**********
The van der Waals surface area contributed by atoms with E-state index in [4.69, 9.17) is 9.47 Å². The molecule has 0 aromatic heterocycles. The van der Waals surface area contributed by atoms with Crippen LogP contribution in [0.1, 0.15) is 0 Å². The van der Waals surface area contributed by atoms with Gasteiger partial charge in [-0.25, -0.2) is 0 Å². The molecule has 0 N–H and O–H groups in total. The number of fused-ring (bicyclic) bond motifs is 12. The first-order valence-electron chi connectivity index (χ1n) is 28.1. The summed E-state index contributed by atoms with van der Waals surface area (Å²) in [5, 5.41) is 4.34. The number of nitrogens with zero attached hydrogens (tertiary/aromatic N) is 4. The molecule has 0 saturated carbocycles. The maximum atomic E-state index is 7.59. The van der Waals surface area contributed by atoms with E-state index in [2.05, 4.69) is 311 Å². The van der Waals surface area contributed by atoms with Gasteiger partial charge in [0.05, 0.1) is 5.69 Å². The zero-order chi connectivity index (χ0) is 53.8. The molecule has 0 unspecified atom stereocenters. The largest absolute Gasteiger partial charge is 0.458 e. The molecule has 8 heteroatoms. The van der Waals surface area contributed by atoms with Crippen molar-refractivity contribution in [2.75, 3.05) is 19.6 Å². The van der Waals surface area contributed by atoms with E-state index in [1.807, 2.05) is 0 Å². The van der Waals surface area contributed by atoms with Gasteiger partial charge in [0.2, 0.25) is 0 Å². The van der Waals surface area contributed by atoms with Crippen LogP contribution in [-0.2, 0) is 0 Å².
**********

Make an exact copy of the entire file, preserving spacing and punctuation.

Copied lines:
The van der Waals surface area contributed by atoms with E-state index in [4.69, 9.17) is 9.47 Å². The molecule has 0 aromatic heterocycles. The van der Waals surface area contributed by atoms with Crippen LogP contribution in [0.1, 0.15) is 0 Å². The van der Waals surface area contributed by atoms with Gasteiger partial charge in [-0.25, -0.2) is 0 Å². The molecule has 0 N–H and O–H groups in total. The number of fused-ring (bicyclic) bond motifs is 12. The first-order valence-electron chi connectivity index (χ1n) is 28.1. The summed E-state index contributed by atoms with van der Waals surface area (Å²) in [5, 5.41) is 4.34. The number of nitrogens with zero attached hydrogens (tertiary/aromatic N) is 4. The molecule has 0 saturated carbocycles. The maximum atomic E-state index is 7.59. The van der Waals surface area contributed by atoms with E-state index in [2.05, 4.69) is 311 Å². The van der Waals surface area contributed by atoms with Gasteiger partial charge in [0.05, 0.1) is 5.69 Å². The zero-order chi connectivity index (χ0) is 53.8. The molecule has 0 unspecified atom stereocenters. The largest absolute Gasteiger partial charge is 0.458 e. The molecule has 8 heteroatoms. The van der Waals surface area contributed by atoms with Crippen molar-refractivity contribution in [2.75, 3.05) is 19.6 Å². The van der Waals surface area contributed by atoms with E-state index in [1.807, 2.05) is 0 Å². The van der Waals surface area contributed by atoms with Gasteiger partial charge in [0.2, 0.25) is 0 Å². The van der Waals surface area contributed by atoms with Crippen LogP contribution in [-0.2, 0) is 0 Å².